African American Parental Beliefs About Resiliency: A Delphi Study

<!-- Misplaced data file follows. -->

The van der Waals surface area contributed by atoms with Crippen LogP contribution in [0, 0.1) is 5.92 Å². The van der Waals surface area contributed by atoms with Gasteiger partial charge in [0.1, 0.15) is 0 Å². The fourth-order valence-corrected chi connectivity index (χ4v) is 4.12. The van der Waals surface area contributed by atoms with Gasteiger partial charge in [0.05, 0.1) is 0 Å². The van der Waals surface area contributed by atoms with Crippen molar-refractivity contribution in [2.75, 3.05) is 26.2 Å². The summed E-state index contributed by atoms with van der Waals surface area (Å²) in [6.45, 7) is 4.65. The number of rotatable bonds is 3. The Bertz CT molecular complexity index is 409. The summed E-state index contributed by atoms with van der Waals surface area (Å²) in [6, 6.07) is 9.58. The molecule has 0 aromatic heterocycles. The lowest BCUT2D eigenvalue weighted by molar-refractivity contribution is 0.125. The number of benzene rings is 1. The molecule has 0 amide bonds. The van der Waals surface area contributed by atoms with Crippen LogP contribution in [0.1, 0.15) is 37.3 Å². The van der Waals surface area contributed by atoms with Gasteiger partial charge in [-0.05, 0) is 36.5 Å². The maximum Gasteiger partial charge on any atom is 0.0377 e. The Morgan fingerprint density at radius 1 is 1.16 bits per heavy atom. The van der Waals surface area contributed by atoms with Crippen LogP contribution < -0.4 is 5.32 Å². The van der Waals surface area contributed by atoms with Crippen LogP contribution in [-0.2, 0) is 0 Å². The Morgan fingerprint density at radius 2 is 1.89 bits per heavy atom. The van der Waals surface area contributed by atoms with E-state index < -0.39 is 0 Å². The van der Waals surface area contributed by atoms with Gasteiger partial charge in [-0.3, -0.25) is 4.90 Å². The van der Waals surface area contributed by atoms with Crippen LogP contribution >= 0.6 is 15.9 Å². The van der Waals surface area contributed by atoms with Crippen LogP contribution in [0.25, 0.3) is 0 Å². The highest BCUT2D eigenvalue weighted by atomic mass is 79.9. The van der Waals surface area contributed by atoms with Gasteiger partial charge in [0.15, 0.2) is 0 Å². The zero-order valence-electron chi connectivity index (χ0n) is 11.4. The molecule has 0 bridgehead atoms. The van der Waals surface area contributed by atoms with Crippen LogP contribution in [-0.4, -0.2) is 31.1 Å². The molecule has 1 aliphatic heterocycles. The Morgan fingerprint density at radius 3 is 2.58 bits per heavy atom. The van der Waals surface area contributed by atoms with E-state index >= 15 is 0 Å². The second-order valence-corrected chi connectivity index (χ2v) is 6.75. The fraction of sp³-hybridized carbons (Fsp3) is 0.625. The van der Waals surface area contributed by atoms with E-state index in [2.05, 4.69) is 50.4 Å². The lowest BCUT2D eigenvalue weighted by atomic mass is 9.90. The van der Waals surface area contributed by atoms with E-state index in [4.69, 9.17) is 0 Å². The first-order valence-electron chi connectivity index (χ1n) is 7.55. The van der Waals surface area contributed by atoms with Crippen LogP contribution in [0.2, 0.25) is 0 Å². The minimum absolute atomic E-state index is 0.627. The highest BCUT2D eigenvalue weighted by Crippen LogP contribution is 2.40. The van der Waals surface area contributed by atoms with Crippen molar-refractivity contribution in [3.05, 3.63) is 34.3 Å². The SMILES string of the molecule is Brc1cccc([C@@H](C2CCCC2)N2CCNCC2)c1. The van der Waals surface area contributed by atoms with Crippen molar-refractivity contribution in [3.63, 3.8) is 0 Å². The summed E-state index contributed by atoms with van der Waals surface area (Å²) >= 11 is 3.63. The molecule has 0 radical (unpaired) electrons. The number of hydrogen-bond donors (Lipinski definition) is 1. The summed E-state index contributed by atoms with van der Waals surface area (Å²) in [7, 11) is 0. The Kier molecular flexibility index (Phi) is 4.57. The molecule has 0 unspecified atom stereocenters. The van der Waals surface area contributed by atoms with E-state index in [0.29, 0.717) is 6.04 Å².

This study involved a Delphi inquiry concerning the characteristics of resiliency specific to African American children/youth. The study was conducted with a large group of African American parents who were considered experts in resiliency because they had graduated from high school and had at least one child who had graduated from high school. Through a series of three Delphi surveys, the parents moved toward consensus concerning the most important characteristics of resiliency that contributed to their success and the success of their child(ren); as well as those that hindered their success and the success of their child(ren). Data were analyzed using descriptive statistics and qualitative analysis. The main characteristics of resiliency defined by the parents as contributing to or hindering their success or the success of their child(ren) included (a) spiritual/faith, (b) positive/negative personal traits, (c) family involvement/problems, (d) positive/negative educational supports, (e) inappropriate behaviors, and (f) resources.
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